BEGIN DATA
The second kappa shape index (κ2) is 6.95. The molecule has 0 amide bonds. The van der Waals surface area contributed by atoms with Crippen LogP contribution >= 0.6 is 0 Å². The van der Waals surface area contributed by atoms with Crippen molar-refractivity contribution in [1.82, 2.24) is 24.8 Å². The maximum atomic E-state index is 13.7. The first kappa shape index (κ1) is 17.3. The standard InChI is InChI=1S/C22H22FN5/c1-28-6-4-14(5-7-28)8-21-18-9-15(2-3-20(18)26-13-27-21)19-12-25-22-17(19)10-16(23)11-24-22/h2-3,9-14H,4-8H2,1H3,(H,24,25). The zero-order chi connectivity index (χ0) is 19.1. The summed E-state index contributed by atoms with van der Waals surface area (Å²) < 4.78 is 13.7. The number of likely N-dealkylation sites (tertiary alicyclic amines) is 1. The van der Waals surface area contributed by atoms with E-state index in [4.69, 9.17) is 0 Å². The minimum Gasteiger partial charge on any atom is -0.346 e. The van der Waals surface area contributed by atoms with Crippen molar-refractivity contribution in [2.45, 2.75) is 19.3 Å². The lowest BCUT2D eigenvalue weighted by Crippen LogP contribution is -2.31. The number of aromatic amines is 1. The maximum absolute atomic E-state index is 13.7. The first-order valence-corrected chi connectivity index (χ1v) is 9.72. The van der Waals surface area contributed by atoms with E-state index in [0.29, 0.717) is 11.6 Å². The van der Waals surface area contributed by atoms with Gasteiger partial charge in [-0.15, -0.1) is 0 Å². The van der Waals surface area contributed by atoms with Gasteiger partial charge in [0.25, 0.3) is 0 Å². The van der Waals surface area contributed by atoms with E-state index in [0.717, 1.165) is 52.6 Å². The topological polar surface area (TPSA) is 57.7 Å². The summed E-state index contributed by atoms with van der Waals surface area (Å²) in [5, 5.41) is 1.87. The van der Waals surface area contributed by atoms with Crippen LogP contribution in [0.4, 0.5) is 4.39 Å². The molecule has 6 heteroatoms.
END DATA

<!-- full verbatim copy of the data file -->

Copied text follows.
The second kappa shape index (κ2) is 6.95. The molecule has 0 amide bonds. The van der Waals surface area contributed by atoms with Crippen LogP contribution >= 0.6 is 0 Å². The van der Waals surface area contributed by atoms with Crippen molar-refractivity contribution in [1.82, 2.24) is 24.8 Å². The maximum atomic E-state index is 13.7. The first kappa shape index (κ1) is 17.3. The standard InChI is InChI=1S/C22H22FN5/c1-28-6-4-14(5-7-28)8-21-18-9-15(2-3-20(18)26-13-27-21)19-12-25-22-17(19)10-16(23)11-24-22/h2-3,9-14H,4-8H2,1H3,(H,24,25). The zero-order chi connectivity index (χ0) is 19.1. The summed E-state index contributed by atoms with van der Waals surface area (Å²) < 4.78 is 13.7. The number of likely N-dealkylation sites (tertiary alicyclic amines) is 1. The van der Waals surface area contributed by atoms with E-state index in [4.69, 9.17) is 0 Å². The minimum Gasteiger partial charge on any atom is -0.346 e. The van der Waals surface area contributed by atoms with Crippen molar-refractivity contribution in [2.45, 2.75) is 19.3 Å². The lowest BCUT2D eigenvalue weighted by Crippen LogP contribution is -2.31. The number of aromatic amines is 1. The maximum absolute atomic E-state index is 13.7. The first-order valence-corrected chi connectivity index (χ1v) is 9.72. The van der Waals surface area contributed by atoms with E-state index in [0.29, 0.717) is 11.6 Å². The van der Waals surface area contributed by atoms with Gasteiger partial charge in [-0.15, -0.1) is 0 Å². The van der Waals surface area contributed by atoms with Gasteiger partial charge in [0.25, 0.3) is 0 Å². The van der Waals surface area contributed by atoms with E-state index in [0.717, 1.165) is 52.6 Å². The topological polar surface area (TPSA) is 57.7 Å². The summed E-state index contributed by atoms with van der Waals surface area (Å²) in [5, 5.41) is 1.87. The van der Waals surface area contributed by atoms with Crippen LogP contribution in [0.4, 0.5) is 4.39 Å². The molecule has 6 heteroatoms.